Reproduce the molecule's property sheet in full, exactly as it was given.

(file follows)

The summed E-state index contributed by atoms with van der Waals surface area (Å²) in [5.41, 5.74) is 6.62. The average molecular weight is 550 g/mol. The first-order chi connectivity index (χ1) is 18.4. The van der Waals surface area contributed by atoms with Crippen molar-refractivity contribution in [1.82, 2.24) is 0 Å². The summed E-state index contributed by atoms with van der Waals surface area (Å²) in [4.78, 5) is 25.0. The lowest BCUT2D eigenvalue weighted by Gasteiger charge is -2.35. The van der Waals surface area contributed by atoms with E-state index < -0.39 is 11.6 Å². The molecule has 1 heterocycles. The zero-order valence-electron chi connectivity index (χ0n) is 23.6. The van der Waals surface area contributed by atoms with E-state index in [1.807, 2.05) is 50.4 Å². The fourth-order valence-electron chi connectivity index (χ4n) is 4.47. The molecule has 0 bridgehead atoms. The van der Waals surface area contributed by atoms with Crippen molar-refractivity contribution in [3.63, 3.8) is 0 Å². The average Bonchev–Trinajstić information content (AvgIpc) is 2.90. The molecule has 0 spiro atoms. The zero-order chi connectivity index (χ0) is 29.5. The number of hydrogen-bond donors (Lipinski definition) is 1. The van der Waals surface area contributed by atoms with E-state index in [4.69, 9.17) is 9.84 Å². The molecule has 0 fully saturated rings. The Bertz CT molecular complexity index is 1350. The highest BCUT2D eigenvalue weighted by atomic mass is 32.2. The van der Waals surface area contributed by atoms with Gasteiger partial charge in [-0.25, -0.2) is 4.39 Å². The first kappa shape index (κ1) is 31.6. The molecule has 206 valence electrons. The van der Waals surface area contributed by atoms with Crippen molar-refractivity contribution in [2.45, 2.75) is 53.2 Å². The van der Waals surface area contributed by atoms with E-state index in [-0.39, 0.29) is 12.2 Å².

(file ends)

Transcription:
The summed E-state index contributed by atoms with van der Waals surface area (Å²) in [5.41, 5.74) is 6.62. The average molecular weight is 550 g/mol. The first-order chi connectivity index (χ1) is 18.4. The van der Waals surface area contributed by atoms with Crippen molar-refractivity contribution in [1.82, 2.24) is 0 Å². The summed E-state index contributed by atoms with van der Waals surface area (Å²) in [4.78, 5) is 25.0. The lowest BCUT2D eigenvalue weighted by Gasteiger charge is -2.35. The van der Waals surface area contributed by atoms with E-state index < -0.39 is 11.6 Å². The molecule has 1 heterocycles. The zero-order valence-electron chi connectivity index (χ0n) is 23.6. The van der Waals surface area contributed by atoms with E-state index in [1.807, 2.05) is 50.4 Å². The fourth-order valence-electron chi connectivity index (χ4n) is 4.47. The molecule has 0 bridgehead atoms. The van der Waals surface area contributed by atoms with Crippen molar-refractivity contribution in [3.63, 3.8) is 0 Å². The average Bonchev–Trinajstić information content (AvgIpc) is 2.90. The molecule has 0 spiro atoms. The zero-order chi connectivity index (χ0) is 29.5. The number of hydrogen-bond donors (Lipinski definition) is 1. The van der Waals surface area contributed by atoms with E-state index in [4.69, 9.17) is 9.84 Å². The molecule has 0 fully saturated rings. The Bertz CT molecular complexity index is 1350. The highest BCUT2D eigenvalue weighted by atomic mass is 32.2. The van der Waals surface area contributed by atoms with Gasteiger partial charge in [-0.25, -0.2) is 4.39 Å². The first kappa shape index (κ1) is 31.6. The molecule has 206 valence electrons. The van der Waals surface area contributed by atoms with Crippen molar-refractivity contribution in [2.45, 2.75) is 53.2 Å². The van der Waals surface area contributed by atoms with E-state index in [-0.39, 0.29) is 12.2 Å².